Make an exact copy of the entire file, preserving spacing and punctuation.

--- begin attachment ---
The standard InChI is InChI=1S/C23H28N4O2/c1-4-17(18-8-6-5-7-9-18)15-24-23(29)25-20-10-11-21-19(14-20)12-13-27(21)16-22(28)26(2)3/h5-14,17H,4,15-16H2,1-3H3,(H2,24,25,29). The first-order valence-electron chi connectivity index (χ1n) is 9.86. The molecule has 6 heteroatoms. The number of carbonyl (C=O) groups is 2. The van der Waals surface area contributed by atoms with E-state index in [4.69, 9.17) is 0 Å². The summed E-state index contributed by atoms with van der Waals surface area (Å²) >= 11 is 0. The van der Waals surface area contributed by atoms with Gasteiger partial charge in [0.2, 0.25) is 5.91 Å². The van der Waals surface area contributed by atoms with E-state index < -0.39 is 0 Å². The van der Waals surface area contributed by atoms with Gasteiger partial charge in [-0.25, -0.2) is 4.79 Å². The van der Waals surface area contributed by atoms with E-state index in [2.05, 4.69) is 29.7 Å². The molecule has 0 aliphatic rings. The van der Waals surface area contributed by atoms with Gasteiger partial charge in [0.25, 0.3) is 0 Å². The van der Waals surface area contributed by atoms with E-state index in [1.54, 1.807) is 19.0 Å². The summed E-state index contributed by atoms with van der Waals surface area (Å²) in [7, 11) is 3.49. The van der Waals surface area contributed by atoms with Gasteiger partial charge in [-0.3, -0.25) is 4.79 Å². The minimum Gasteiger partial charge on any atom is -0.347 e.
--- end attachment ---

The standard InChI is InChI=1S/C23H28N4O2/c1-4-17(18-8-6-5-7-9-18)15-24-23(29)25-20-10-11-21-19(14-20)12-13-27(21)16-22(28)26(2)3/h5-14,17H,4,15-16H2,1-3H3,(H2,24,25,29). The first-order valence-electron chi connectivity index (χ1n) is 9.86. The molecule has 6 heteroatoms. The number of carbonyl (C=O) groups is 2. The van der Waals surface area contributed by atoms with E-state index in [4.69, 9.17) is 0 Å². The summed E-state index contributed by atoms with van der Waals surface area (Å²) >= 11 is 0. The van der Waals surface area contributed by atoms with Gasteiger partial charge in [0.2, 0.25) is 5.91 Å². The van der Waals surface area contributed by atoms with E-state index < -0.39 is 0 Å². The van der Waals surface area contributed by atoms with Gasteiger partial charge in [-0.25, -0.2) is 4.79 Å². The van der Waals surface area contributed by atoms with E-state index in [2.05, 4.69) is 29.7 Å². The molecule has 0 aliphatic rings. The van der Waals surface area contributed by atoms with Gasteiger partial charge in [0.25, 0.3) is 0 Å². The van der Waals surface area contributed by atoms with E-state index in [1.54, 1.807) is 19.0 Å². The summed E-state index contributed by atoms with van der Waals surface area (Å²) in [7, 11) is 3.49. The van der Waals surface area contributed by atoms with Gasteiger partial charge in [-0.3, -0.25) is 4.79 Å². The minimum Gasteiger partial charge on any atom is -0.347 e.